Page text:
Getting yourself “out there”

Becoming a writer is no easy task because rejection is never quite that easy to swallow.  But you can learn from it. If you believe in yourself, in your work then continue marching forward. I plan to and I plan to submit my manuscript to Harlequin Romance.  Those of you interested in the Historical Romance genre can check out Harlequin’s website here for further details:

 

Harlequin Historical Key Elements

  • Strong and dynamic characters with believable, relatable conflicts, appropriate for the time in which they are set.
  • Central relationship as the driving force of the story.
  • Historical research and accuracy are essential to bring the world to life! But remember to focus on the romance.
  • All levels of sensuality are considered. From the tingling sensation you get when a wet-shirted Mr. Darcy rises from the lake, to the explicit bedroom romps of Tudor times, whatever the level of sensuality, chemistry and sexual tension are vital.
  • Variety is key in this line – we’re happy to publish stories from ancient Greece to the Wild West and all the way through to the mid-twentieth century.
  • Word length: 75,000

For explanations and tips about conflict, dialogue and emotion please click on How to Write the Perfect Romance

 

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When your spouse is your best friend

Out of billions of people in this world we choose one person in legal matrimony or civil union to enter our family fold.  They are the first-line witnesses to your good days and bad..riding along beside you on the roller coaster of life.
Shouldn’t it stand to reason that they too are also your best friend.  I mean separate from say your girlfriend or a husband’s best buddy….partners shouldn’t simply have a contractual union but a deep personal one as well.

The real act of marriage takes place in the heart, not in the ballroom or church or synagogue. It’s a choice you make – not just on your wedding day, but over and over again – and that choice is reflected in the way you treat your husband or wife.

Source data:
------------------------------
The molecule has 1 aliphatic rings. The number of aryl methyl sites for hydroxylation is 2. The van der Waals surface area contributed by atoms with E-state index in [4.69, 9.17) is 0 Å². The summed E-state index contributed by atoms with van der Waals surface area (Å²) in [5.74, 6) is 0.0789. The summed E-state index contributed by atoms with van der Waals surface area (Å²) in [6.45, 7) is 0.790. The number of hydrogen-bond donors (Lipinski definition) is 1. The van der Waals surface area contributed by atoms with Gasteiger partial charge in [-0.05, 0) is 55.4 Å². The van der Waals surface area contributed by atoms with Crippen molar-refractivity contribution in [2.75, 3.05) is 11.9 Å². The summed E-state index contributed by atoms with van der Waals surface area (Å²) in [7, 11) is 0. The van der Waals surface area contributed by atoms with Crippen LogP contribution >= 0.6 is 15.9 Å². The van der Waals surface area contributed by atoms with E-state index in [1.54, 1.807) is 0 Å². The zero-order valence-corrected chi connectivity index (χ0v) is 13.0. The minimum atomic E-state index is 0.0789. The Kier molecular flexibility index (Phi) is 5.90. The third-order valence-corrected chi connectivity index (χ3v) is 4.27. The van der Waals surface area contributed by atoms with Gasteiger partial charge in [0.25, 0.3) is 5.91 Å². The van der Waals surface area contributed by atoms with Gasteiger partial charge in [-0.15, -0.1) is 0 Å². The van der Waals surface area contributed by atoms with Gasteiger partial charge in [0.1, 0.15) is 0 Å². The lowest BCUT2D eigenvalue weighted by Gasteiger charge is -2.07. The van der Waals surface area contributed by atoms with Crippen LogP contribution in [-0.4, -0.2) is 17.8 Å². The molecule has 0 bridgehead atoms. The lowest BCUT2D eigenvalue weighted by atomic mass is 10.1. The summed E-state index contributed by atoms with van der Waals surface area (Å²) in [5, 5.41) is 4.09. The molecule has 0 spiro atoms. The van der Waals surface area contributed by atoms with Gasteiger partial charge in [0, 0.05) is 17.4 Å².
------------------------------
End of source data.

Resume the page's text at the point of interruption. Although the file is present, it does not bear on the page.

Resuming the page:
Barbara de Angelis
The catch-22 is not allowing your “friendship” to take over the life you had before getting married. It’s healthy to always have outside interests and friends.  For some of us developing long-lasting and meaningful friendships is difficult.  When you constantly move, like I have via the military and then college, you make strong connections only to lose them because of a geographical divide.
My husband and I are so different in so many ways that it’s incredible we even married. However, those same differences attracted me to him and add spice to our relationship. One thing I have tried not to do, (because this is an easy trap married couples can fall into), is to change my husband. I knew exactly what I was getting into when we married. The only thing I have ever asked is we adhere to having mutual respect for one another and keep an open line of communication. Marriage is hard work. Every day we have to consciously realize this person has made a commitment to us that isn’t through blood.  They chose us for a reason.
With that being said, there are things about my life that are better shared with very few close girlfriends I have known for many years.  They are able to give me the “woman’s perspective” on certain issues.  Women are great communicators and sometimes you simply need that “girl-time.”
Life is about balance.  Too much of a good thing can be bad for you. Let your spouse have their hobbies and sometimes it’s good to actually participate in something that he or she may like.

Below are 25 ways you and your spouse can create a long-lasting loving relationship with friendship as a base:

25 Ways to be a Best Friend to Your Spouse

Loving your spouse for who they are

1. Enjoy your spouse for who they are.

2. Discover and foster mutual interests. Best friends find things they both like to do and continue to develop those mutual interests.

3. Prioritize your spouse.

4. Spend quality time with your spouse.

5. Remind your spouse of their best qualities, especially when they feel vulnerable.

6. Criticize (without being critical). Best friends challenge you to be the best person you can be.

7. Listen, don’t judge. Our friends want to know first and foremost that we understand them.

8. Give your spouse the benefit of the doubt.

9.  Let it go a bit when your spouse is grumpy. We all have bad days and want our friends to give us wiggle room when we have them.

10. Take notice of your spouse’s favorites. If something is important to your spouse, recognize it, even if it is not important to you.

11. Don’t take advantage of your spouse’s weaknesses. Recognize that your spouse trusts you.